Home Depot Earnings: Spring's Thaw Builds a New Foundation for Growth

After a less than stellar performance over the winter, Home Depot (NYSE: HD  ) had some investors worried about its ability to keep growing at the pace it has seen in recent years. This morning's second-quarter report, however, illustrated the strength of the home-improvement giant's earnings and reassured investors that Home Depot remains willing and able to take all available measures to bolster growth far into the future.

A big rebound for revenue and earnings

Home Depot collected $23.8 billion in revenue in the second quarter, which was up 5.7% from the year-ago quarter and higher than the $23.6 billion that most investors expected. In particular, comparable-store sales growth helped pull Home Depot's overall results higher, with a 5.8% jump in comps standing on an even stronger performance of 6.4% for the company's U.S. stores.

On the earnings front, the news was even better. Net income soared to $2.05 billion, or more than a 14% increase year over year. A large reduction in the number of shares outstanding via Home Depot's stock repurchase arrangements sent earnings per share up to $1.52, more than 22% higher than the same quarter a year ago. Investors had expected earnings to come in at $1.45.

Home Depot expects the remainder of the year to be equally strong. The company boosted its full-year earnings guidance by a dime, to $4.52 per share. It expects those results to come partially from higher net income, but the retailer also will use the second half of its planned $7 billion in total stock-buyback activity to help drive EPS higher.

Source: Home Depot.

With rival Lowe's scheduled to report earnings tomorrow, Home Depot's results set the bar high for the home-improvement industry. Moreover, Home Depot's success was far from assured, based on the poor performance of some of its smaller peers so far this earnings season. In particular, specialty flooring retailer Lumber Liquidators stumbled badly in its second quarter, booking a 7.1% drop in comparable-store sales connected to customer counts and average ticket sizes.

Home Depot's success wasn't all about spring

Home Depot executives touted the company's successful bounce-back from a tough winter season. CEO Frank Blake specifically mentioned how "our spring seasonal business rebounded," and given the impact that harsh weather had throughout the economy early in 2014, better conditions definitely played a role in the good results.

But when you compare them with year-ago figures and thereby take away the weather aspect of the results, Home Depot's numbers showed its continued ability to maximize efficiency and productivity in its stores. Traffic rose by 4.2% to nearly 410 million transactions. And even as some complain that the economic recovery hasn't restored purchasing power to the typical American shopper, Home Depot saw average ticket sales climb almost 2% on a year-over-year basis. Sales per square foot of floor space jumped 5.5% to climb above the $400-per-square-foot mark, as Home Depot strives to make the most of all the assets at its disposal.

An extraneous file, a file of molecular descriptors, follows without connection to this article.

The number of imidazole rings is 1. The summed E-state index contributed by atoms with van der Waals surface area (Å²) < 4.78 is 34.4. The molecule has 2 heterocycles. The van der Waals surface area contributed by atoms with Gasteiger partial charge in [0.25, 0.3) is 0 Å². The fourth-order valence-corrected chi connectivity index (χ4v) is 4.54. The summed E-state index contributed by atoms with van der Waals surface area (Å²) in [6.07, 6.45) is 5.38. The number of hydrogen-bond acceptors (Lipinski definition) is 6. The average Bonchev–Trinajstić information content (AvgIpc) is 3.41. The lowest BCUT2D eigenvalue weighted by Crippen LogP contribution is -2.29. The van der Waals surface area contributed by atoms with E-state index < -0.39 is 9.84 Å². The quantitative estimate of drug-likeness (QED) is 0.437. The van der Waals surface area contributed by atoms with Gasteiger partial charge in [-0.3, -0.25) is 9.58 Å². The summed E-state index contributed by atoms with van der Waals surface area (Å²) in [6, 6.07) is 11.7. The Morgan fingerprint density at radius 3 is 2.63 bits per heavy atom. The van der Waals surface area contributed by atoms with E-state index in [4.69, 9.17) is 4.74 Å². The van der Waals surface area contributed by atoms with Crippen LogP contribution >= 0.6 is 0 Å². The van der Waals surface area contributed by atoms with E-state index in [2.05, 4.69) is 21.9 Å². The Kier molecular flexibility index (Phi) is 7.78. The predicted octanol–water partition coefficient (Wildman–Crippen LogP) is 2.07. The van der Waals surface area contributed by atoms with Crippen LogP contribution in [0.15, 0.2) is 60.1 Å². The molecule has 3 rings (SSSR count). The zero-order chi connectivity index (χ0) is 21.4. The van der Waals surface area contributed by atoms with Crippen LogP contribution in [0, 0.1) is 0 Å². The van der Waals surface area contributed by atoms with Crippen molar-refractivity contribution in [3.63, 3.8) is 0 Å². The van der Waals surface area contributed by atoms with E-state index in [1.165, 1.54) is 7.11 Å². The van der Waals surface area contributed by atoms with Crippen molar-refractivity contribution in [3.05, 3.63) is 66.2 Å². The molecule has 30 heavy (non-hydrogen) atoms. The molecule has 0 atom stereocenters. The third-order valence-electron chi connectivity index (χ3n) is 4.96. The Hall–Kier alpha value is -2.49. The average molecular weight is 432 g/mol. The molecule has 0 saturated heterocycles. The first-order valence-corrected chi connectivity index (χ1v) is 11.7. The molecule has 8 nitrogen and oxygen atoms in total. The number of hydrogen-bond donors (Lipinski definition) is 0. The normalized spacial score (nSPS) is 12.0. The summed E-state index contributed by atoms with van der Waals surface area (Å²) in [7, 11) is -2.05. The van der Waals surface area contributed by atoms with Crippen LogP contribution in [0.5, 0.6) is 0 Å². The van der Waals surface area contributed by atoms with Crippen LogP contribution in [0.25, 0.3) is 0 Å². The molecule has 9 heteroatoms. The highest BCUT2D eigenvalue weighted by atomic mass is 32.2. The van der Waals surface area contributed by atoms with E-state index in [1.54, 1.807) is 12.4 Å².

Source: Home Depot.

Home Depot's strength comes even in the face of doubts about the sustainability of the housing market's recovery. Expectations that interest rates will continue to rise have many worried that homes will become less affordable, bringing recent price gains to a halt and potentially stalling building activity. So far, though, Home Depot hasn't seen any sign of sluggishness, and the work being done to bolster its internal efficiency points to a commitment to make the most of whatever environment in the housing industry it has to deal with.

Will the stock keep soaring?

After the earnings announcement, Home Depot shares climbed to their highest level ever, capping a strong advance since winter's discouraging quarterly report. Yet what's most important for long-term investors is that Home Depot's corporate strategy appears to be working, and that could bring much larger gains over the long run to those who are patient enough to stick with the home-improvement retailer's stock.

Top dividend stocks for the next decade
The smartest investors know that dividend stocks simply crush their non-dividend-paying counterparts over the long term. That's beyond dispute. They also know that a well-constructed dividend portfolio creates wealth steadily, while still allowing you to sleep like a baby. Knowing how valuable such a portfolio might be, our top analysts put together a report on a group of high-yielding stocks that should be in any income investor's portfolio. To see our free report on these stocks, just click here now.


Read/Post Comments (0) | Recommend This Article (1)

Comments from our Foolish Readers

Help us keep this a respectfully Foolish area! This is a place for our readers to discuss, debate, and learn more about the Foolish investing topic you read about above. Help us keep it clean and safe. If you believe a comment is abusive or otherwise violates our Fool's Rules, please report it via the Report this Comment Report this Comment icon found on every comment.

Be the first one to comment on this article.

Sponsored Links

Leaked: Apple's Next Smart Device
(Warning, it may shock you)
The secret is out... experts are predicting 458 million of these types of devices will be sold per year. 1 hyper-growth company stands to rake in maximum profit - and it's NOT Apple. Show me Apple's new smart gizmo!

DocumentId: 3075333, ~/Articles/ArticleHandler.aspx, 12/19/2014 10:06:01 PM

Report This Comment

Use this area to report a comment that you believe is in violation of the community guidelines. Our team will review the entry and take any appropriate action.

Sending report...


Advertisement